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    This post is as bad as the Twitter one from them a month or so ago. The analysis of this problem is really poor and missing fundamental questions. Specifically: what happens during collisions? The post discusses using a random string or using an incremental id, and then either using those values directly or using a hash function to get the tiny URL. But clearly the random string and hash functions have the very real possibility of collisions (the ID’s in the URL will only be 7 characters). The post also proposes that an incremental ID would be more efficient, but does not discuss any possibly memory/lock contention around all requests incrementing the same ID.

    I don’t think the author of this post has actually implemented anything like this, this analysis is more or less what we throw out in the first 5 minutes of actually giving this question in interviews.

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      It’s said that there are ~644 million URLs at the time of this writing.

      That’s quite far from the reality. The article links to a 2012 article saying there are 644M websites. Not URLs.

      I can’t say for 2012, but currently we’re closer to 45B URLs. Which is quite another story than 644M.

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        Posted this there, waiting for moderation:

        There are a few points in your analysis that are incorrect. An interviewer familiar with this test will beat on those:

        • A random string is not a hash. The fundamental property of hashes is that they are functions from a domain (say strings) to a smaller domain (say strings of 5 characters). The same input produces always the same output.
        • Neither hashes nor random strings of 7 characters would work in practice. You calculated how many URLs you can store, but that assumes you can efficiently use all that space. Once you have a few urls stored in your system, you will have clashes. Avoiding those clashes is non trivial in a globally distributed system. Even worse, random strings will will hit that limit much earlier if the system is popular since every requests generates a new key. Conversely, with actual hashes, the likelihood of clashes depends on the amount of urls you store. Since you have chosen a fairly long identifier, you ’d be “more or less” safe until you store about 100.000.000 URLs, but that goes against the URL being “tiny”. You could store the 644000000 urls using 5 character identifiers, so your identifiers are currently too big.

        • When you suggest using a “better function” pointing out to actual hashes. Both functions that you suggest are bad examples. CRC is designed for cheap error detection, it’s distribution is less than ideal and is easy to attack (an attacker could very easily generate many different urls that hash to the same crc). SHA-1 is better, but has also know attacks.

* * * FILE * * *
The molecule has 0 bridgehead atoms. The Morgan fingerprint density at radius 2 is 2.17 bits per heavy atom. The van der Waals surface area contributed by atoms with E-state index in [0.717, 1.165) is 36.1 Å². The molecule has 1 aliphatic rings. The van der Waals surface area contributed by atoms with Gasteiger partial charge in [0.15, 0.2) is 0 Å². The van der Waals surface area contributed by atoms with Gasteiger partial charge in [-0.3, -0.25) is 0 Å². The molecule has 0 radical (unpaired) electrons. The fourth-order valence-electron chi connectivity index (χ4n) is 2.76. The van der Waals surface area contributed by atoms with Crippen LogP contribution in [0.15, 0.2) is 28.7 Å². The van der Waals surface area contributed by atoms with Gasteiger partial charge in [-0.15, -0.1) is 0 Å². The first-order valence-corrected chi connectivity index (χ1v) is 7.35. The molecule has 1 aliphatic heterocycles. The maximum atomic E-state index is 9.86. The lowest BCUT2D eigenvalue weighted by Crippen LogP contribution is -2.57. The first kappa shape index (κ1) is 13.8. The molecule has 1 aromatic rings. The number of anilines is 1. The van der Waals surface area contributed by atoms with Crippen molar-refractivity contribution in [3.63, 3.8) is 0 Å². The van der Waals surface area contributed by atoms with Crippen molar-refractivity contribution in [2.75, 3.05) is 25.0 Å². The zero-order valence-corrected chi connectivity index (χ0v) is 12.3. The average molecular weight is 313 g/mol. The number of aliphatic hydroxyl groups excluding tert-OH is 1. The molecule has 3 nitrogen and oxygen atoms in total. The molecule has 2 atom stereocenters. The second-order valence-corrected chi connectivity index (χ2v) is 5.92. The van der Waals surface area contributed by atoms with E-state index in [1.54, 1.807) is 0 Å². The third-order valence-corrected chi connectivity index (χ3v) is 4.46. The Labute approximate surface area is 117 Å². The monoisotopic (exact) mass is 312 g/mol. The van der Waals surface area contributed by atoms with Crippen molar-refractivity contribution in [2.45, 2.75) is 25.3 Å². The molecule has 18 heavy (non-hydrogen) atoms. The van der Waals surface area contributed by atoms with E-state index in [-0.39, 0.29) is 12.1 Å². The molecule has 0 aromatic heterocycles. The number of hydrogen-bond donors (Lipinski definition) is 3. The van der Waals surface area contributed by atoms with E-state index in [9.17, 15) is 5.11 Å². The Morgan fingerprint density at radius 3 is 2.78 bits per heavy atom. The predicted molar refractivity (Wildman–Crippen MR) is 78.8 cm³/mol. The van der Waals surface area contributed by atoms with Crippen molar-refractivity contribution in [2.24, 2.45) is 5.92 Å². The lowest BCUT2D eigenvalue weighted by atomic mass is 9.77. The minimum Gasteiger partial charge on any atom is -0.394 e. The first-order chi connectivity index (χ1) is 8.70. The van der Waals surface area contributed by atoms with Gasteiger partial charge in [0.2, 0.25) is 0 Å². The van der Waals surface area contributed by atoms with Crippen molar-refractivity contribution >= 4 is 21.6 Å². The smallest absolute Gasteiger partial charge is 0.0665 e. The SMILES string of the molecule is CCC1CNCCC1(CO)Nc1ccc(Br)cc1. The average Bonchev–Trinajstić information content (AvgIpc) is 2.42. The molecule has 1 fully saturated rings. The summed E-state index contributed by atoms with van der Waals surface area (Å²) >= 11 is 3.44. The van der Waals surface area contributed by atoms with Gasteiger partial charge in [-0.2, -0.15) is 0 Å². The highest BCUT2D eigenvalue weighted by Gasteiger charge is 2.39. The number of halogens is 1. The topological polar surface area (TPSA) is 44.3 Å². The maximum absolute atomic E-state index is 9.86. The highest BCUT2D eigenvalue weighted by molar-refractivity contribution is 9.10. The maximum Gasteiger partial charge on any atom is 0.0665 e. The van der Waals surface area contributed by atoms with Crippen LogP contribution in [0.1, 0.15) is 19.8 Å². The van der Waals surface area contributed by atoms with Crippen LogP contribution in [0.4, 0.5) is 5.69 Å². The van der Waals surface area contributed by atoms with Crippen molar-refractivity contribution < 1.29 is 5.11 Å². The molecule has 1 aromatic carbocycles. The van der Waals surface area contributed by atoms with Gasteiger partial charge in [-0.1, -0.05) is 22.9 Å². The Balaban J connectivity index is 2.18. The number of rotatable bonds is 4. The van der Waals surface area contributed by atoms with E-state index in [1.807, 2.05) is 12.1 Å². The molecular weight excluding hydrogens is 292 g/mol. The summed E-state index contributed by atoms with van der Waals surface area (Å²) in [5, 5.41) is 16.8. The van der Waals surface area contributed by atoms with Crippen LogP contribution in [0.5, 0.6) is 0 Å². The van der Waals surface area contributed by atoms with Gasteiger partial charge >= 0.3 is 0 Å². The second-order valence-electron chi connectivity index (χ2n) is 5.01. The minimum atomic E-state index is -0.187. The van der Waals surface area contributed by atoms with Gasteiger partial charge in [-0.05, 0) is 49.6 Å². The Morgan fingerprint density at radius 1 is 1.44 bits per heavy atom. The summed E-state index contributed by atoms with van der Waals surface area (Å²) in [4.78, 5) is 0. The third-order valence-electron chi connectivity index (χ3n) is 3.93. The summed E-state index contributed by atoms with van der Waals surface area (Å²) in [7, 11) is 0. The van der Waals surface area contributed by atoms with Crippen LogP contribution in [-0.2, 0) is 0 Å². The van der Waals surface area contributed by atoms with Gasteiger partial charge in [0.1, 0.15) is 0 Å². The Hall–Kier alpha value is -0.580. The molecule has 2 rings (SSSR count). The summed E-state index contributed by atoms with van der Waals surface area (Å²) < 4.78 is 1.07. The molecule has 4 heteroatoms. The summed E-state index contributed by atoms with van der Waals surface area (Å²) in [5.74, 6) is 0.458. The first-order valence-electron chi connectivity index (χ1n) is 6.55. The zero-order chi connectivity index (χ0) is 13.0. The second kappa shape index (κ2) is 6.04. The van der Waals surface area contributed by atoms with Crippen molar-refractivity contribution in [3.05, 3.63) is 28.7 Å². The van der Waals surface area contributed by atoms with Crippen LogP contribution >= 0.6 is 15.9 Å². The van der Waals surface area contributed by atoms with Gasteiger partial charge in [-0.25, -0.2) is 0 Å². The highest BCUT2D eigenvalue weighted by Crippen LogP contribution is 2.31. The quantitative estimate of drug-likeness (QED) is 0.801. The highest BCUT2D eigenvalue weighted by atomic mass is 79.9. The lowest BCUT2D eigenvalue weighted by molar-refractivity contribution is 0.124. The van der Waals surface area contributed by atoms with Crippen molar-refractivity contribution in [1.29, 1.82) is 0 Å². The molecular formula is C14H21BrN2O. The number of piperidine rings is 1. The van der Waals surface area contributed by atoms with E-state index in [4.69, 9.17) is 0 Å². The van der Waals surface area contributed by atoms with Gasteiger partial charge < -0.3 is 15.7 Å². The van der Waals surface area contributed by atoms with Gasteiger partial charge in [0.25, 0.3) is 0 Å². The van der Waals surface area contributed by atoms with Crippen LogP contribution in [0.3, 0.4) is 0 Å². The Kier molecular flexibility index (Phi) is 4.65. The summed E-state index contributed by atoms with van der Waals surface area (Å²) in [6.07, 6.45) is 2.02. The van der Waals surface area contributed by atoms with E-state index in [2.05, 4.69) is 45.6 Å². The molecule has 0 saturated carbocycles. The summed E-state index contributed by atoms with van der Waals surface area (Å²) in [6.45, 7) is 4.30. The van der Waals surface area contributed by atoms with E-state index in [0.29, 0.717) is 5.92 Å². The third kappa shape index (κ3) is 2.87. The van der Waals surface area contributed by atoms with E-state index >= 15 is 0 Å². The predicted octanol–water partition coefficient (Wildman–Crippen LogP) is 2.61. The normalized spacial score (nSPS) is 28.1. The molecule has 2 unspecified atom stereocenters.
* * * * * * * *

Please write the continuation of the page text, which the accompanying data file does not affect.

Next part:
• I doubt there is a cost penalty for the database depending on which type of ID you use. The cost of random IDs is that you need to check for clashes which requires a transaction, which is not really possible in a globally distributed system.

        • I got confused when you introduced the idea of using GUIDs. GUIDs won’t work, they are simply too large (to guarantee uniqueness). But then you move to incremental ids, I assume that you refer to a counter that increments per time you write an entry. While that could work, there is much more to that. Generating a unique sequence of ids in a distributed system is not trivial either, you’ll need to find your ways around that. However, once you do that, why are you adding an extra hash to the ID? It is already unique.

        • You don’t only need distribution due to scalability issues (which I doubt would be much of a problem here) but due to both availability and latency. If the system is global, you don’t want people in Australia connecting to some datacenter in Ireland, plus you need to cope with network and server failures. Distributing the solution is the meat of this problem, if you could solve it with only one computer is pretty trivial.

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          I found this StackOverflow question, especially the first two answers, very helpful in order to understand how such a service might work.

          It’s interesting the second reply, which indicates of using a base36 or base62 encoding of the key in the database….

          Each day learning something new….

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            Is the answer “write a 5-line CGI script that catches POSTs and appends RedirectTemp directives to an .htaccess file in the webroot” a hire or no-hire? :)

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              Shouldn’t 1 byte per char be enough?